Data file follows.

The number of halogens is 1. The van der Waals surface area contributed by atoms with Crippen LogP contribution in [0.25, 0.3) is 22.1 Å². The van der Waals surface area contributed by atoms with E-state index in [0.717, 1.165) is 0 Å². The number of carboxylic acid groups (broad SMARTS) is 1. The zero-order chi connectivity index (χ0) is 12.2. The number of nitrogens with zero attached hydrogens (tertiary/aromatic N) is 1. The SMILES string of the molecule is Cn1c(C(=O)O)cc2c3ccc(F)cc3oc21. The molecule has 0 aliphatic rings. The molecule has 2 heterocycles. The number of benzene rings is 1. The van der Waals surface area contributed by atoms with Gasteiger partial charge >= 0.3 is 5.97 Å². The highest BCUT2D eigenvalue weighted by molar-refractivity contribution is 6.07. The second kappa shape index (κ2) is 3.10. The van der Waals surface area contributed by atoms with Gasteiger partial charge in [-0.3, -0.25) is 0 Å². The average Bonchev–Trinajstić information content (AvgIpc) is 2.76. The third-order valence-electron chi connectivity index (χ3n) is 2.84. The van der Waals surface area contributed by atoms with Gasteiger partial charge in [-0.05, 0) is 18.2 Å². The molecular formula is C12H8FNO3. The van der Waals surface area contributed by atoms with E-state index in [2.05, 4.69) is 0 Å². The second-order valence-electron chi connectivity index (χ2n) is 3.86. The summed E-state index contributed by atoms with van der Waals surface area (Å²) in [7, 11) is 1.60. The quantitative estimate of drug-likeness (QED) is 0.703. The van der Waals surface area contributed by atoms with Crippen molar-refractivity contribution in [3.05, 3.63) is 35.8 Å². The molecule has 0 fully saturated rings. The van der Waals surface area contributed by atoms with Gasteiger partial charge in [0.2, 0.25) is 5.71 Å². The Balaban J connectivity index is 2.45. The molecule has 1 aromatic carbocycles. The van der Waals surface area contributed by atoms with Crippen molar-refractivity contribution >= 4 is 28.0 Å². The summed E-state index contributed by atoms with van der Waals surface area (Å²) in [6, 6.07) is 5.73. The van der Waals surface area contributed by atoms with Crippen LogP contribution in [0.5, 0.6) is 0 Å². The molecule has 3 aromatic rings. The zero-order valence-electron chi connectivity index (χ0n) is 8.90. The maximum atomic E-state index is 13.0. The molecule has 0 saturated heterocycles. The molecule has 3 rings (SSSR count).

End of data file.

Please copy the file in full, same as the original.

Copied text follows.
The number of halogens is 1. The van der Waals surface area contributed by atoms with Crippen LogP contribution in [0.25, 0.3) is 22.1 Å². The van der Waals surface area contributed by atoms with E-state index in [0.717, 1.165) is 0 Å². The number of carboxylic acid groups (broad SMARTS) is 1. The zero-order chi connectivity index (χ0) is 12.2. The number of nitrogens with zero attached hydrogens (tertiary/aromatic N) is 1. The SMILES string of the molecule is Cn1c(C(=O)O)cc2c3ccc(F)cc3oc21. The molecule has 0 aliphatic rings. The molecule has 2 heterocycles. The number of benzene rings is 1. The van der Waals surface area contributed by atoms with Gasteiger partial charge >= 0.3 is 5.97 Å². The highest BCUT2D eigenvalue weighted by molar-refractivity contribution is 6.07. The second kappa shape index (κ2) is 3.10. The van der Waals surface area contributed by atoms with Gasteiger partial charge in [-0.3, -0.25) is 0 Å². The average Bonchev–Trinajstić information content (AvgIpc) is 2.76. The third-order valence-electron chi connectivity index (χ3n) is 2.84. The van der Waals surface area contributed by atoms with Gasteiger partial charge in [-0.05, 0) is 18.2 Å². The molecular formula is C12H8FNO3. The van der Waals surface area contributed by atoms with E-state index in [2.05, 4.69) is 0 Å². The second-order valence-electron chi connectivity index (χ2n) is 3.86. The summed E-state index contributed by atoms with van der Waals surface area (Å²) in [7, 11) is 1.60. The quantitative estimate of drug-likeness (QED) is 0.703. The van der Waals surface area contributed by atoms with Crippen molar-refractivity contribution in [3.05, 3.63) is 35.8 Å². The molecule has 0 fully saturated rings. The van der Waals surface area contributed by atoms with Gasteiger partial charge in [0.2, 0.25) is 5.71 Å². The Balaban J connectivity index is 2.45. The molecule has 1 aromatic carbocycles. The van der Waals surface area contributed by atoms with Crippen molar-refractivity contribution >= 4 is 28.0 Å². The summed E-state index contributed by atoms with van der Waals surface area (Å²) in [6, 6.07) is 5.73. The van der Waals surface area contributed by atoms with Crippen LogP contribution in [0.5, 0.6) is 0 Å². The molecule has 3 aromatic rings. The zero-order valence-electron chi connectivity index (χ0n) is 8.90. The maximum atomic E-state index is 13.0. The molecule has 0 saturated heterocycles. The molecule has 3 rings (SSSR count).